The longest-running international film platform in Southeast Asia, SGIFF celebrates its 28th edition with a futuristic theme
We are hardly done with the first week of November but this month is looking like quite the month for film festivals already, and why shouldn’t it be? If you’ve checked out our recent stories on horror films to watching films outdoors or in arthouse cinemas, you might have noticed we like to geek out on cinema over here. Going strong and 28 editions later, the Singapore International Film Festival (SGIFF) returns on 23 November to 3 December this year. It’s THE film-centric event of the year for fans of film, and with over 100 films to catch (if you can) – here’s some reasons to check it out and get them tickets.
You might just bump into Josh Hartnett
Yes, late 90s fangirls will rejoice. The movie heartthrob will be making an appearance at the festival representing Oh Lucy!, a quirky film of a lonely Tokyo woman who follows her English teacher to California. There will also be other actors present including award-winning actor Irrfan Khan, from films like Life of Pi and Slumdog Millionaire.
It’s a film festival that embraces the future of the film industry
While the festival casts a spotlight on quality films and outstanding filmmakers, it is no secret that the industry is evolving largely through the impact of new technologies on cinematography, production, and even the way we consume our films. With this year’s theme being The Future Is, SGIFF promises to take on a key role in facilitating dialogues in light of this advancement and creating a demand for independent films in this burgeoning industry with their series of talks, programmes and sessions as well such as the The Future of Cinema Forum that will show scenes from films that were shot in Virtual Reality (VR) – including Manic and The Protectors: Walk in the Ranger’s Shoes, while discussing how the use of both VR and Augmented Reality (AR) can connect both creators and audiences.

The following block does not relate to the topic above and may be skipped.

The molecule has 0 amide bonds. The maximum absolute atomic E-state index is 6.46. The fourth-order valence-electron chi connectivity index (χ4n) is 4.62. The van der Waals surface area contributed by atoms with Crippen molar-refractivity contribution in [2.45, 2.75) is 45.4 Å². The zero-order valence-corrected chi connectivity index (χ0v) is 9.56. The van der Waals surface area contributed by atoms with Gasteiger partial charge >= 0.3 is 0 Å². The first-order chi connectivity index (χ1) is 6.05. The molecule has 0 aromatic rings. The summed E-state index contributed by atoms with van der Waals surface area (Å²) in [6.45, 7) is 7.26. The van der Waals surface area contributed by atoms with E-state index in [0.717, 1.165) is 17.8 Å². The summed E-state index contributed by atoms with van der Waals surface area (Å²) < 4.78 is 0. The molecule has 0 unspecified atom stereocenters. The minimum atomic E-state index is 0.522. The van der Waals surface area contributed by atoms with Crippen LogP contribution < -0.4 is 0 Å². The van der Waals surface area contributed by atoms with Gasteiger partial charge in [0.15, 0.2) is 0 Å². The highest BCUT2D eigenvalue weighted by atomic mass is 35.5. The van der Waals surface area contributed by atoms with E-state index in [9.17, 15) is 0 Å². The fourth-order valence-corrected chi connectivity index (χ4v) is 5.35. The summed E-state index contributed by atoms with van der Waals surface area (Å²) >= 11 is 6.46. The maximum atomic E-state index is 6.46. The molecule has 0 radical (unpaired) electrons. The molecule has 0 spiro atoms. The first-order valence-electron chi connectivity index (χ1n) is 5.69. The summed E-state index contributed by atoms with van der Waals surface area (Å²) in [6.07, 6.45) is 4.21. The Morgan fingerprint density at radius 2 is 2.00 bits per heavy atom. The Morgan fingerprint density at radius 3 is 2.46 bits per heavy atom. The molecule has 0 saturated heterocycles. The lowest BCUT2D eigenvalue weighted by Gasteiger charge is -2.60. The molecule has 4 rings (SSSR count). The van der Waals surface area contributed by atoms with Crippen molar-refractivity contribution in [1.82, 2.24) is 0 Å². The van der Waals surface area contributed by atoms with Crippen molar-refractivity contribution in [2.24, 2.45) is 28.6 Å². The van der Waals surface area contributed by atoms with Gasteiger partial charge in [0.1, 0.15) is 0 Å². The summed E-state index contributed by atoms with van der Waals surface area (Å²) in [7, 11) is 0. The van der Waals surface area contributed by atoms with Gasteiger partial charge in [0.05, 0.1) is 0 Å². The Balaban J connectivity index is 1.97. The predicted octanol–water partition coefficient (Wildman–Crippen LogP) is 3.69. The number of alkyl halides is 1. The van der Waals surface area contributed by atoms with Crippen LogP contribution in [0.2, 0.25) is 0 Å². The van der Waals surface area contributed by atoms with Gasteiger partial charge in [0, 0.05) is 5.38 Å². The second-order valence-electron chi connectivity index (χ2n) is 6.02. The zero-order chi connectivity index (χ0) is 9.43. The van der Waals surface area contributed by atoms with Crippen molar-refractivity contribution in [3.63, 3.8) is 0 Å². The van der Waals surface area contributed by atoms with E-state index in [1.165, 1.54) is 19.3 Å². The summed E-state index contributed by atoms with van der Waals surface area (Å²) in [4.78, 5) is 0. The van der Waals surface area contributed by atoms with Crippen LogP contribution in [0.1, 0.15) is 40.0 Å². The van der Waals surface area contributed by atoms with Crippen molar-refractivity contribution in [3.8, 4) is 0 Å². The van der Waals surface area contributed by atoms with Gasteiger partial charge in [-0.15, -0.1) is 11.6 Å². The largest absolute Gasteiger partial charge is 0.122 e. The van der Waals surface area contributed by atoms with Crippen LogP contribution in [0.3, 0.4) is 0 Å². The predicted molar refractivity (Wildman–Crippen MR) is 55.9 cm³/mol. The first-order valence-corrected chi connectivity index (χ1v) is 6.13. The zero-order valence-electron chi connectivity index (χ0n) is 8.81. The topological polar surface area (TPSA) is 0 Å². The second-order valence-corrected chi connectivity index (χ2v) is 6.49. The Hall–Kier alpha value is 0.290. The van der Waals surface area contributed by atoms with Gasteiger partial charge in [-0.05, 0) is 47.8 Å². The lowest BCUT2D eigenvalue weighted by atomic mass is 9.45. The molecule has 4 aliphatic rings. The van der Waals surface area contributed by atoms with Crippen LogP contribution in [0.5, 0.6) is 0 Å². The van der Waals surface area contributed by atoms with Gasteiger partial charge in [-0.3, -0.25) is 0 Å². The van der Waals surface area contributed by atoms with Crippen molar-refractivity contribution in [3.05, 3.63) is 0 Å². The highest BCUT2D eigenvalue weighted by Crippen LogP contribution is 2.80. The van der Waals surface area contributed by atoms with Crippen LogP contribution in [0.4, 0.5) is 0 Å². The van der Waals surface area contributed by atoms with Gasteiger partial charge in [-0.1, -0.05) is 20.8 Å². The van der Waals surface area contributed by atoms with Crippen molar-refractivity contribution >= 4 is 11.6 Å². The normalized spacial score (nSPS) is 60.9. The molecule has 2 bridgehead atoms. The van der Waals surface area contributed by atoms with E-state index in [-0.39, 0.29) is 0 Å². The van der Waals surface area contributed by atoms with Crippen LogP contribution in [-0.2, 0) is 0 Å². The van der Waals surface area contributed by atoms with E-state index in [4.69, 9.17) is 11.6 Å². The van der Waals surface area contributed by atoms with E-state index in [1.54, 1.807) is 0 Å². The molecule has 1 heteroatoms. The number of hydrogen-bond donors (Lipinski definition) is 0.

Network like a pro
The festival will introduce the inaugural Southeast Asian Producer’s Network this year. Twelve regional commissioners and producers, including Singapore’s Fran Borgia, Indonesia’s Mouly Surya and representatives from HBO Asia and Astro Shaw, will gather at the festival to chart the future of collaborative filmmaking in the region, while sharing insights with festival-goers through a public talk.
Horror movie fan? SGIFF has got you covered
If you’re a fan of horror movies – both cheesy and terrifying – and find film festivals too stuffy with its high-brow selections, here’s something to interest you. SGIFF will be introducing a new Midnight Mayhem section which will cover films from action to horror – to the unexplainable. Prepared to be surprised!
Singapore filmmakers, represent!
Films presented by Singapore filmmakers definitely stand out with their remarkable sensitivity and nuance in storytelling. Some highlights include Wesley Leon Aroozoo’s first full-length documentary, I Want to Go Home that takes on a gentle direction in depicting one’s emotions with the loss of a loved one. The film follows the journey of a man’s determination to reunite with his wife after the Great East Japan earthquake to fulfil her final wish. One of Singapore’s pioneer female filmmakers, Wee Li Lin will present her latest short – Areola Borealis that features an uptight mother who tries to upstage her daughter’s untraditional wedding. This year’s Festival Commission Nyi Ma Lay by Chiang Wei Liang also questions and raises awareness on the emotional abuse domestic workers suffer from.
Asia’s got talent
This year’s SGIFF will present Indonesian filmmaker Garin Nugroho with the Honorary Award for his contribution to the film industry. One of the most important Southeast Asian filmmakers of our time, Nugroho captures his love for Indonesia, his people and the Javanese culture through the camera, while keeping to an distinct undeniable poetic, reflective film style that resonates strongly with audiences. The Cinema Legend Award this year will be conferred on Japan’s leading actor, Koji Yakusho. The award recognises the body of work of Asian actors while celebrating their talent and outstanding achievements in bringing Asia’s story to life on screen. Both Yakusho and Nugroho will also be conducting masterclasses at the ArtScience Museum on 2 Dec, and the National Museum of Singapore on 3 Dec respectively. Learn their secrets and get inspired!
The 28th Singapore International Film Festival runs from 23 November to 3 December 2017, and will take place across various venues, including Marina Bay Sands, Shaw Theatres Lido, National Museum of Singapore, National Gallery Singapore, The Arts House, Filmgarde Bugis+, Objectifs and *SCAPE. Get tickets here.
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